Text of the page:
Random assignment involves using procedures that rely on chance to assign participants to groups. Doing this means that every single participant in a study has an equal opportunity to be assigned to any group.
For example, in a psychology experiment, participants might be assigned to either a control group or an experimental group. Some experiments might only have one experimental group while others may have several treatment variations. Using random assignment means that each participant has the same chance of being assigned to any of these groups.
How Does Random Assignment Work?
So what type of procedures might psychologists utilize for random assignment? Strategies such as flipping a coin, assigning random numbers, rolling dice, and even drawing names out of a hat are commonly used.
The goal of a psychology experiment is to determine if changes in one variable lead to changes in another variable. Researchers will first begin by coming up with a hypothesis. Once researchers has an idea of what they think they might find in a population, they will come up with an experimental design and then recruit participants for their study.
Once they have a pool of participants that are representative of the population they are interested in looking at, they will then randomly assign the participants to their groups. Some participants will end up in the control group, which serves as a baseline and does not receive the independent variables. Other participants will end up in the experimental groups, which do receive some form of the independent variables.
By using random assignment, the researchers make it more likely that the groups are equal at the start of the experiment. Since the groups are the same on other variables, it can be assumed that any changes that occur are the result of varying the independent variables.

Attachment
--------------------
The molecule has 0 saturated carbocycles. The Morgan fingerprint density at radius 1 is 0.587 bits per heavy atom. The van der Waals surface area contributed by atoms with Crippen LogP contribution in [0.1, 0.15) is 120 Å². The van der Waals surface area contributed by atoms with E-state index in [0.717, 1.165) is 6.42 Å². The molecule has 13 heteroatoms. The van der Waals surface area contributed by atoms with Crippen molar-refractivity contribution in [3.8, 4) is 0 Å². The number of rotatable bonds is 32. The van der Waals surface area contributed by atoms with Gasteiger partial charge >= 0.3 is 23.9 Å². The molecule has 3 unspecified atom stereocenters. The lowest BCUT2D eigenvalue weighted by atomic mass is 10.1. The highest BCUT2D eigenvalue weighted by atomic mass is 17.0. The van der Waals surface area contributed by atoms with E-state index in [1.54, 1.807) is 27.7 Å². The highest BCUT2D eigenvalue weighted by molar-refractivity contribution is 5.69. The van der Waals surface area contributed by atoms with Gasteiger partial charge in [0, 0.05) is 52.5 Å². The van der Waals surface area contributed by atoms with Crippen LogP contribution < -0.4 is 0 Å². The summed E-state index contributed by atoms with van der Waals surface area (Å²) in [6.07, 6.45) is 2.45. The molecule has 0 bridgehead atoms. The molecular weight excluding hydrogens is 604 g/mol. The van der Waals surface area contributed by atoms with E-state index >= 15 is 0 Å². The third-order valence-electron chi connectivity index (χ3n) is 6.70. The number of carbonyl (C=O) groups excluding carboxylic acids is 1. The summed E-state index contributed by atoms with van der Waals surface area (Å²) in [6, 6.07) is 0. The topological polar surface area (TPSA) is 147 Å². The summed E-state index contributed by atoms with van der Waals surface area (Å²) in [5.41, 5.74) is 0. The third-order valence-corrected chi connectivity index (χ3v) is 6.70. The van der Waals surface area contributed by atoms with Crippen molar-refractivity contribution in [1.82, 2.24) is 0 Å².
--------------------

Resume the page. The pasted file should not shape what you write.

After a treatment has been administered, the researchers will then collect data in order to determine if the independent variable had any impact on the dependent variable.
It is important to remember that random assignment is not the same thing as random selection. Random selection instead involves how people are chosen to be in a study. Using random selection, every member of a population stands an equal chance of being chosen for a study or experiment.
Examples of Random Assignment
Let’s imagine that you are a psychology researcher and you are doing an experiment to determine if getting adequate sleep the night before an exam results in better test scores. The researcher’s hypothesis is that participants who get 8 hours of sleep will do better on a math exam than participants who only get 4 hours of sleep.
The researcher starts by obtaining a pool of participants. She finds 100 participants from a local university. Half of the participants are female and half are male. She then assigns random numbers to each participants and uses a random number generator to randomly assign each number to either the 4-hour sleep group or the 8-hour sleep group.
Those in the 8-hour sleep group agree to sleep for 8 hours that night while those in the 4-hour group agree to wake up after only 4 hours. The next morning, all of the participants meet in a classroom and everyone takes the same math test. The scores on the tests are then compared to see if the amount of sleep the night before had any impact on test scores.
More Psychology Terms to Explore:
Random assignment of participants to experimental conditions is a commonly used experimental technique to help ensure that the treatment group and the control group are the same before treatment. For example, let us assume that we're curious to know the effects of eating an apple a day on your health (measured by blood pressure). One way of designing the study would be to select a sample of people and divide them into a control group (i.e., those who don't have an apple a day) and a treatment group (i.e., those who do have an apple a day). How do you decide to divide your subjects? The best way is to do it randomly in order to cancel out the idiosyncrasies of your subject pool. Imagine if you decided to choose the groups based on cholesterol intake. You decide to have the low cholesterol group in the control group and the high cholesterol group in the treatment group. Would this bias the results of your study? Yes. Since cholesterol affects blood pressure, you as an experimenter would not know if the changes in health were due to the apple a day or the amount of cholesterol intake.
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